Luc sucks as a vampire. And I don’t mean that in a blood‐sucking kind of way. In this book, vampires are a bit on the wimpy side, supernaturally speaking. They do have the typical preternatural heightened senses of smell and hearing but don’t have the increased speed, strength or survival/predatory instincts. Or if they do, it isn’t evident by Luc’s actions. He does, however, have a superior refractory period. So, I guess that’s good. It felt peculiar reading about such an ineffectual type of vampire. The narrative described Luc as a worthy warrior, yet his actions didn’t reflect that image. When Luc is placed in difficult situations he freezes, lets someone else resolve the situation or runs. In the early encounter with the werewolf, he doesn’t even attempt to fight back. He just regrets not having brought a sword for protection. I’m thinking “Dude, you’re a Vampire!” Sure, he fights in the finale scene and if that had been part of his character development it would have made sense. Instead, it seemed the warrior in him just decided to show up at the end for that one fight scene after having been absent for the whole book.
I don’t want to spoil the final plot conundrum presented to Kassandra. However, I will just say it disturbed me how casually the narrative presented the idea of taking one’s life as the singular and inevitable solution to losing one’s Mate. This is a theme commonly presented in the PNR genre.
- I can’t stress enough the importance of research. I am particularly annoyed when authors get simple medical facts wrong.In this book, the transfer of “antibodies” in a werewolf’s saliva causes death upon being bitten. That should be “antigens.” The antigen is the infecting agent and is a generic term for anything (bacteria, virus, fungi) that would stimulate your immune system to respond. Antibodies are protein structures used by the immune system to attack these foreign (meaning not part of you) antigens that have been introduced into your body. Although certain types of antibodies do exist in saliva, their transfer via saliva would not pose much of a problem.
- For the sake of women everywhere, a man’s semen does not “jet” into your womb upon ejaculation. Your cervix is there for a reason. Yes there is a very small opening, but sperm actually have to fight their way through it and the conditions have to be favorable.
- Now this one had me LOLing because of the lack of specificity. During a supposed tense (albeit short) hospital scene, a doctor at one point says “Let’s go, I want some tests done, stat.” I’m picturing his staff staring back at him waiting in suspense for him to specify what tests he wants them to get busy doing. Stat. Teeheehee. Next we get “They did tests, one after another, his body encased in that tube that took pictures. He couldn’t remember what it was called.” Ahahahaha. Now, I can understand how a character wouldn’t know what to call an MRI or CT Scanner, but because this description followed on the heels of the doctor’s vague yet urgent order for “some tests” it just sounded like the author didn’t know how to write this scene and decided to skip the research. And it’s really too bad because a simple search on “diagnostic tests for brain trauma” would have provided enough information to give this scene a hint of depth.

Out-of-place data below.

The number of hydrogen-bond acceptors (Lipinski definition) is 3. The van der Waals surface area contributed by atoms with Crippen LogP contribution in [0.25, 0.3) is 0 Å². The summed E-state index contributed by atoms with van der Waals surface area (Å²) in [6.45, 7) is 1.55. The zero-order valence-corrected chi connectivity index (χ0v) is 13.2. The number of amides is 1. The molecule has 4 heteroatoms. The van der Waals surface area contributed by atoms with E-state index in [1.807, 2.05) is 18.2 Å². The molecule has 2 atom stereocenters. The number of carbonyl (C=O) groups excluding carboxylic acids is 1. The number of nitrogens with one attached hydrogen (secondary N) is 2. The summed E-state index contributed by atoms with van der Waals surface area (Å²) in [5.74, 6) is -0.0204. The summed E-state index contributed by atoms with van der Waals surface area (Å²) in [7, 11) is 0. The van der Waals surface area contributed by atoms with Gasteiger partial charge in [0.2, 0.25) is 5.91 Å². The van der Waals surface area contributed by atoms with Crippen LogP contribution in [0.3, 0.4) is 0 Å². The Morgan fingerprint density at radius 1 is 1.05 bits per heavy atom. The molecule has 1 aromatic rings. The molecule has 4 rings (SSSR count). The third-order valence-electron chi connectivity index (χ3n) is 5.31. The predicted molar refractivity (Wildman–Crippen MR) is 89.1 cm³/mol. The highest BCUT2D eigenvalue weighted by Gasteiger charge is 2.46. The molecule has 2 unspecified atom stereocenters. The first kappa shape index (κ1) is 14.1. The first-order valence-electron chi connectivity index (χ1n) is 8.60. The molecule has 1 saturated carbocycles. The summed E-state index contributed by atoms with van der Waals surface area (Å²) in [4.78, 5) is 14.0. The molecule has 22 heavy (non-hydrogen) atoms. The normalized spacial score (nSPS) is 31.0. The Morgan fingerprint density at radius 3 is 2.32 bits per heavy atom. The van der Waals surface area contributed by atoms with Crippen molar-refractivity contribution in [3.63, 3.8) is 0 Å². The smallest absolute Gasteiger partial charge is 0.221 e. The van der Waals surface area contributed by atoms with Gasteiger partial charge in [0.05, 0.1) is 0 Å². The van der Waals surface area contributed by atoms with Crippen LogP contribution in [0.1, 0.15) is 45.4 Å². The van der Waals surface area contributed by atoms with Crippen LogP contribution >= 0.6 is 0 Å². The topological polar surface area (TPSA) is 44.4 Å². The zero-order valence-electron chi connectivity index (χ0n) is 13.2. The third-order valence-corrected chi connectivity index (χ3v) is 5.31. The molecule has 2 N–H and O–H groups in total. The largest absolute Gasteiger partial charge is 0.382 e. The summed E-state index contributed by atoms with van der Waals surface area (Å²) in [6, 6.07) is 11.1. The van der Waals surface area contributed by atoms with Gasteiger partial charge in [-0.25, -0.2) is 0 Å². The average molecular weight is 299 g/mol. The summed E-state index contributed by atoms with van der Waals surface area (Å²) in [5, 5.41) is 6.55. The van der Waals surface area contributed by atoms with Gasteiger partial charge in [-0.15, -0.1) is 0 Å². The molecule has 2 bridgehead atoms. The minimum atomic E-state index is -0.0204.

And finally, we come to, what were for me, some Mind Bleach moments.
- Mind Bleach Moment #1: semen and cream do not a delicacy make. Throughout the book, the author used cream as a euphemism for semen – that did not make it sound delicious. But then when she mixed actual cream with actual semen and had people feasting on it? That was a no‐go for me.
- Mind Bleach Moment #2: Have you ever had the experience where you didn’t realize you had a limit until you found yourself unable to maintain the necessary suspension of disbelief in order to get through a scene? Well, that happened to me during the erotic scenes involving oral backdoor play. Fingers playing around with the backdoor are one thing (although, hello? Could we get a little Purell®?), but when it came to the oral backdoor play…Um. How do I say this?
OMG! Please let there be a dental dam in this scene! Some kitchen wrap! A pre‐sex enema ritual. Something. Anything is better than the vision that is now stuck in my head. And please don’t be pulling toys out of that area and then immediately proceeding to chow down without washing that area off. Oh. Wait. That still wouldn’t entirely solve the problem here. Why? Because mouth parts have penetrated the anal sphincter. Blurph. It is generally accepted in Erotica Romance, heck even in just regular Romance, that protected sex is rarely utilized. But in this instance, it’s really not about protection from the usual per se. Eau‐de‐backdoor aside, it’s the reality that if you are going to engage in oral backdoor play without some kind of barrier, you are going to come into contact with some stuff (read: poo) that will likely give you a bout of the so‐called “24‐hour flu.” I’m just saying.
My rating: D
*Ok, so there’s an exception in Patricia Briggs’ Alpha and Omega series which I enjoyed despite the IFMI trope. I suspect that has more to do with her awesomeness as an author though.
About Joy: Being a bit of a hermit, Joy’s love affair with reading began early on in life when she discovered the rich solitude that comes from experiencing a good story. When life isn’t busy intruding, she can usually be found holed up somewhere in her house with a book (usually on her Kindle), a cat or two and at least one dog curled near her feet. She is currently giving her life a complete overhaul (‘cuz hittin’ the forties is a bitch! But in a good way;-) and trying her hand at various creative endeavors including blogging (ok, so I only wrote this one blog article, but that totally counts!), maintaining her farm on Farm Story (yes, that is a creative outlet. Don’t laugh.) and finding ways to cook for her veggie family that don’t include gluten, grains, dairy or sugar (it’s not as bad as it sounds).